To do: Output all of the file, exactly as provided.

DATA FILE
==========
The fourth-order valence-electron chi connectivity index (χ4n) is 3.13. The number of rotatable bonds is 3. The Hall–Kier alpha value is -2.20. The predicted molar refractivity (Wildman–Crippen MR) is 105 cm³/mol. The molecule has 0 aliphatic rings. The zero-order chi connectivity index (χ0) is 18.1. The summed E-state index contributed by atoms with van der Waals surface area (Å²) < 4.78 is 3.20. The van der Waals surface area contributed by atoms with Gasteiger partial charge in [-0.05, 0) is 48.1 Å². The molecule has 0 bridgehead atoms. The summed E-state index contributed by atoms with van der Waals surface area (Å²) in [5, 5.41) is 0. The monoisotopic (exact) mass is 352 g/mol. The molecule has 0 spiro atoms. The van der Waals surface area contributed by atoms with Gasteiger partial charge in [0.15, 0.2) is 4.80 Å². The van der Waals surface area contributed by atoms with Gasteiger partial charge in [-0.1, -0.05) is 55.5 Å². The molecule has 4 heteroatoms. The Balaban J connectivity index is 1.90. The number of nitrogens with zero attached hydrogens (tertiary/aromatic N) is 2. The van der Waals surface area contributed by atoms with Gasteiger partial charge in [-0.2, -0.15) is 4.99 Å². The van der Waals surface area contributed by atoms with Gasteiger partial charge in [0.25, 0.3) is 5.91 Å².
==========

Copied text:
The fourth-order valence-electron chi connectivity index (χ4n) is 3.13. The number of rotatable bonds is 3. The Hall–Kier alpha value is -2.20. The predicted molar refractivity (Wildman–Crippen MR) is 105 cm³/mol. The molecule has 0 aliphatic rings. The zero-order chi connectivity index (χ0) is 18.1. The summed E-state index contributed by atoms with van der Waals surface area (Å²) < 4.78 is 3.20. The van der Waals surface area contributed by atoms with Gasteiger partial charge in [-0.05, 0) is 48.1 Å². The molecule has 0 bridgehead atoms. The summed E-state index contributed by atoms with van der Waals surface area (Å²) in [5, 5.41) is 0. The monoisotopic (exact) mass is 352 g/mol. The molecule has 0 spiro atoms. The van der Waals surface area contributed by atoms with Gasteiger partial charge in [0.15, 0.2) is 4.80 Å². The van der Waals surface area contributed by atoms with Gasteiger partial charge in [-0.1, -0.05) is 55.5 Å². The molecule has 4 heteroatoms. The Balaban J connectivity index is 1.90. The number of nitrogens with zero attached hydrogens (tertiary/aromatic N) is 2. The van der Waals surface area contributed by atoms with Gasteiger partial charge in [-0.2, -0.15) is 4.99 Å². The van der Waals surface area contributed by atoms with Gasteiger partial charge in [0.25, 0.3) is 5.91 Å².